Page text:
Composers > Anecdotes > From Stage to Film: The Many Lives of George Gershwin’s Work
by Maureen Buja | September 15th, 2017

standard From Stage to Film: The Many Lives of George Gershwin’s Work

An American in Paris poster

An American in Paris poster

For many people, Vincent Minnelli’s film An American in Paris, presents a number of perfections: the perfect Paris, the perfect music, and the perfect lyrics. Starting with the program music of An American in Paris, the orchestra work, Alan Jay Lerner created a perfect post-war Paris that had more to do with dreams than reality. Our hero, painter Jerry Mulligan, lives in the requisite garret with the requisite artist neighbor, pianist Adam Cook. It’s shades of La bohème. However, these aren’t exactly starving artists, their big break is right around the corner, and, of course, since it’s Paris, love is there as well.

The story line is like a romance novel turned inside out: should our artist-hero go with the wealthy dilettante or fall for the poor but talented perfume salesgirl, and, in the process, steal his best friend’s fiancée? We know the answer to that one!

In putting the story together, Lerner had the entire catalogue of Gershwin’s music at his fingertips. One song, ‘Tra-la-la (This Time It’s Really Love)’ although written in 1922 for the musical For Goodness’ Sake, had been dropped from the show before it hit the stage. Thus audiences, although viewing a Gershwin musical some 35 years after his death, were still in a position to be hearing new music.

Another song, ‘By Strauss,’ from 1936, didn’t come from a Gershwin show, but had been part of a revue, The Show is On, put together by Vincent Minnelli in 1936. The Gershwins had been performing the work at private parties as a music joke – what could the desperate audience member want if he hated jazz, Broadway, Irving Berlin, Jerome Kern, Cole Porter, and Georg Gershwin? It could only be the old Viennese melodies by the Johan Strausses. We get glimpses of some of the Strausses best known melodies: An der schönen blauen Donau; Wein, Weib und Gesang; and selections from Die Fledermaus, intersperced, of course, with suitable sarcastic commentary (Broadway songs are described as ‘emptiness pounding on tin’ – a nice reference to Tin Pan Alley). In the performance in the movie, every trope of German music and culture is called forth: um-pah-pah bands, the duel to the death, the long pauses in the waltz for a pose or two. The end result is a wonderful amalgam of music (watch Gene Kelly tap dance and waltz here).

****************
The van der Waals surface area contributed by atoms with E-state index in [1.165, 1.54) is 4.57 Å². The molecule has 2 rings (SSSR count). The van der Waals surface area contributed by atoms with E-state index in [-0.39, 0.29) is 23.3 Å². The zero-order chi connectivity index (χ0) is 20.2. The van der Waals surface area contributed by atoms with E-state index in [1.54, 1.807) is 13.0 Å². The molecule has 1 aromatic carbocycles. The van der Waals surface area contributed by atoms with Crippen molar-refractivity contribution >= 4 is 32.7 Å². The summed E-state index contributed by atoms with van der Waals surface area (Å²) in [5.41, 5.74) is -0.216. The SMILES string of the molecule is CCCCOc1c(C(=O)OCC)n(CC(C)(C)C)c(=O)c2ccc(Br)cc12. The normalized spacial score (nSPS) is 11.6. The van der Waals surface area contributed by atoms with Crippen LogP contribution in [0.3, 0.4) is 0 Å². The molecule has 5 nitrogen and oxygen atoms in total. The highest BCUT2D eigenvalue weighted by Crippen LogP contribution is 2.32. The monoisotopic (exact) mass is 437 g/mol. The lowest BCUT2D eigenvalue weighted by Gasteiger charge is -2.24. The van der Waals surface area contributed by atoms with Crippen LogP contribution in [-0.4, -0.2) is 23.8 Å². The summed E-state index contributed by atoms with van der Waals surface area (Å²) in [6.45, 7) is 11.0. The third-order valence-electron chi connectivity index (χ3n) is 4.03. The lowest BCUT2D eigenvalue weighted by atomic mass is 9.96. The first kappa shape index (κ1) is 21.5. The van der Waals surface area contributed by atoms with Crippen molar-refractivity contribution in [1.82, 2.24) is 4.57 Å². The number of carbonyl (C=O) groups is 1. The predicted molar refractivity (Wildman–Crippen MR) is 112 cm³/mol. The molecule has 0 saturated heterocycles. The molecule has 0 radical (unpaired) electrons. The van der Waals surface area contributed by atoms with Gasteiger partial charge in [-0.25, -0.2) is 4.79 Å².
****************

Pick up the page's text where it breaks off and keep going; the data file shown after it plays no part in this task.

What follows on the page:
The 1928 show Girl Crazy made two stars: Ginger Rogers and Ethyl Merman. Two songs from that show were taken over into An American in Paris. ‘Embraceable You,’ which had been Ginger Rogers’ song, and ‘I Got Rhythm,’ which had been Ethyl Merman’s song.

Listen to 1931 recording of Merman belting the song and you’ll hear the brashness of tone that made her vocal sound unique.

In Gene Kelly’s performance, the song is changed to something much more subtle.

The other songs in the movie came from a variety of sources:

• ‘Nice Work If You Can Get It’ from the 1937 show A Damsel in Distress
• ‘Love Is Here to Stay’ from the 1938 show The Goldwyn Follies,
• ‘I’ll Build a Stairway to Paradise’ from the 1928 show George White’s Scandals
• ‘ ’S Wonderful’ from the 1927 show Funny Face

The two consummate set pieces in the film are both dream sequences. The pianist Adam Cook (played by pianist Oscar Levant) dreams of the ultimate performance of the concerto he’s been working on (Gershwin’s Concerto in F). In the performance of the third movement in his dream, it’s gradually revealed that he’s not only the soloist but also the conductor, the violin section, the percussionists, and the enthusiastic audience member who yells ‘Bravo’!

In Jerry’s dream sequence, the work An American in Paris becomes a grand review of the city. Gershwin said: “My purpose here is to portray the impressions of an American visitor in Paris as he strolls about the city, listens to the various street noises, and absorbs the French atmosphere.” In Gene Kelly’s choreography, it become an artistic tour of Paris with artwork by Raoul Dufy, Pierre-Auguste Renoir, Maurice Utrillo, Henri Rousseau, and Toulouse-Lautrec coming to life. The city streets and the art are the background for the dance and every passerby gets drawn in.

The film won six Academy Awards, and over time, has been recognized by the American Film Institute as one of the top 100 movies. The musical Oklahoma! only 4 years later changed the construction of the musical entirely and modern critics look at An American in Paris as being a bit stilted, with a limping story line. When you look at modern film-musicals such as La-La Land, however, the influence of this movie cannot be denied.

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